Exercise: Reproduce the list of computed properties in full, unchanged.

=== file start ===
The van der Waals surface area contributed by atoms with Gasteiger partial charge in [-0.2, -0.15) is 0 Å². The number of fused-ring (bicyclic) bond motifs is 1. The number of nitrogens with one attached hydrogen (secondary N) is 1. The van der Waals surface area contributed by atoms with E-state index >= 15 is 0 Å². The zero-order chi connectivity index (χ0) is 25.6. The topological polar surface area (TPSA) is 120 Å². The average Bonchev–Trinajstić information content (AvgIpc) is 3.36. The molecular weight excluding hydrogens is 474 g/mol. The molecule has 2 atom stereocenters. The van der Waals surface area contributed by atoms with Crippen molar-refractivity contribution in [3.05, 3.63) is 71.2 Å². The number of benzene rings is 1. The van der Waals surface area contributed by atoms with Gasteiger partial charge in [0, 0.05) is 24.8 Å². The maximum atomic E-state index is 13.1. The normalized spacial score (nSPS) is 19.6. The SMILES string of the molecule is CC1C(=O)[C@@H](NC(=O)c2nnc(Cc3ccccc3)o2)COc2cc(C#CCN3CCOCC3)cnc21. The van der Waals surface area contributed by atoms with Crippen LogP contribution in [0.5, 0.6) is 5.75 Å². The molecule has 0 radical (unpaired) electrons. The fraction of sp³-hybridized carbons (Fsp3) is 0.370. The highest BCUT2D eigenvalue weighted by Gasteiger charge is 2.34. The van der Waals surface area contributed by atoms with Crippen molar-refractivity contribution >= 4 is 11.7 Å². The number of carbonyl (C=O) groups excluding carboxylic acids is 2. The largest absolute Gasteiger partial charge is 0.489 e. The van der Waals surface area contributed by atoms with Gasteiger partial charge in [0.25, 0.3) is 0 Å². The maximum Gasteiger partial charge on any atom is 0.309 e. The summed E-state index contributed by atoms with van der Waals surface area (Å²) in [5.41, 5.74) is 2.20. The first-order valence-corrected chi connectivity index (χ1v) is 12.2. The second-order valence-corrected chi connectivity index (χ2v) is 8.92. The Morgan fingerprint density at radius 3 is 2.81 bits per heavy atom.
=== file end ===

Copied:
The van der Waals surface area contributed by atoms with Gasteiger partial charge in [-0.2, -0.15) is 0 Å². The number of fused-ring (bicyclic) bond motifs is 1. The number of nitrogens with one attached hydrogen (secondary N) is 1. The van der Waals surface area contributed by atoms with E-state index >= 15 is 0 Å². The zero-order chi connectivity index (χ0) is 25.6. The topological polar surface area (TPSA) is 120 Å². The average Bonchev–Trinajstić information content (AvgIpc) is 3.36. The molecular weight excluding hydrogens is 474 g/mol. The molecule has 2 atom stereocenters. The van der Waals surface area contributed by atoms with Crippen molar-refractivity contribution in [3.05, 3.63) is 71.2 Å². The number of benzene rings is 1. The van der Waals surface area contributed by atoms with Gasteiger partial charge in [0, 0.05) is 24.8 Å². The maximum atomic E-state index is 13.1. The normalized spacial score (nSPS) is 19.6. The SMILES string of the molecule is CC1C(=O)[C@@H](NC(=O)c2nnc(Cc3ccccc3)o2)COc2cc(C#CCN3CCOCC3)cnc21. The van der Waals surface area contributed by atoms with Crippen LogP contribution in [0.5, 0.6) is 5.75 Å². The molecule has 0 radical (unpaired) electrons. The fraction of sp³-hybridized carbons (Fsp3) is 0.370. The highest BCUT2D eigenvalue weighted by Gasteiger charge is 2.34. The van der Waals surface area contributed by atoms with Crippen molar-refractivity contribution >= 4 is 11.7 Å². The number of carbonyl (C=O) groups excluding carboxylic acids is 2. The largest absolute Gasteiger partial charge is 0.489 e. The van der Waals surface area contributed by atoms with Gasteiger partial charge in [0.25, 0.3) is 0 Å². The maximum Gasteiger partial charge on any atom is 0.309 e. The summed E-state index contributed by atoms with van der Waals surface area (Å²) in [5.41, 5.74) is 2.20. The first-order valence-corrected chi connectivity index (χ1v) is 12.2. The second-order valence-corrected chi connectivity index (χ2v) is 8.92. The Morgan fingerprint density at radius 3 is 2.81 bits per heavy atom.